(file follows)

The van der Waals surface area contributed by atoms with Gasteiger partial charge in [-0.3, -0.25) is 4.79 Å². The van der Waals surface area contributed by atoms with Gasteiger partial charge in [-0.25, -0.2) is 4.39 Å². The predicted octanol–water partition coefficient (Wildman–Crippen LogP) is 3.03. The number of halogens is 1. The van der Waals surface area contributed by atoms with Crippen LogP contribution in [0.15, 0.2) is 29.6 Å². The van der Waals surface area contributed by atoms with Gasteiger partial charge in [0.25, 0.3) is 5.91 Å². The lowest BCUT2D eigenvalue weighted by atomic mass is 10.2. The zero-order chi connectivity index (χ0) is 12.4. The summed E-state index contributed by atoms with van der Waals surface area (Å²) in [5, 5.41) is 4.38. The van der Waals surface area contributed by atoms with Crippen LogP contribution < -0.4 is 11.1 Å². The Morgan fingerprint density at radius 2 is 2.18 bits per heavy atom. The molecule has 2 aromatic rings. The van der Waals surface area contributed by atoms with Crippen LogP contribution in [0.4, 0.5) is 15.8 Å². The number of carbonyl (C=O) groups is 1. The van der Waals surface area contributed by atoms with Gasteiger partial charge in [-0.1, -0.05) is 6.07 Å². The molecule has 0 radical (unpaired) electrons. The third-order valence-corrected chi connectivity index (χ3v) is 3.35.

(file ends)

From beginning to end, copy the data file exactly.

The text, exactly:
The van der Waals surface area contributed by atoms with Gasteiger partial charge in [-0.3, -0.25) is 4.79 Å². The van der Waals surface area contributed by atoms with Gasteiger partial charge in [-0.25, -0.2) is 4.39 Å². The predicted octanol–water partition coefficient (Wildman–Crippen LogP) is 3.03. The number of halogens is 1. The van der Waals surface area contributed by atoms with Crippen LogP contribution in [0.15, 0.2) is 29.6 Å². The van der Waals surface area contributed by atoms with Gasteiger partial charge in [0.25, 0.3) is 5.91 Å². The lowest BCUT2D eigenvalue weighted by atomic mass is 10.2. The zero-order chi connectivity index (χ0) is 12.4. The summed E-state index contributed by atoms with van der Waals surface area (Å²) in [5, 5.41) is 4.38. The van der Waals surface area contributed by atoms with Crippen LogP contribution < -0.4 is 11.1 Å². The Morgan fingerprint density at radius 2 is 2.18 bits per heavy atom. The molecule has 2 aromatic rings. The van der Waals surface area contributed by atoms with Crippen LogP contribution in [0.4, 0.5) is 15.8 Å². The number of carbonyl (C=O) groups is 1. The van der Waals surface area contributed by atoms with Gasteiger partial charge in [-0.1, -0.05) is 6.07 Å². The molecule has 0 radical (unpaired) electrons. The third-order valence-corrected chi connectivity index (χ3v) is 3.35.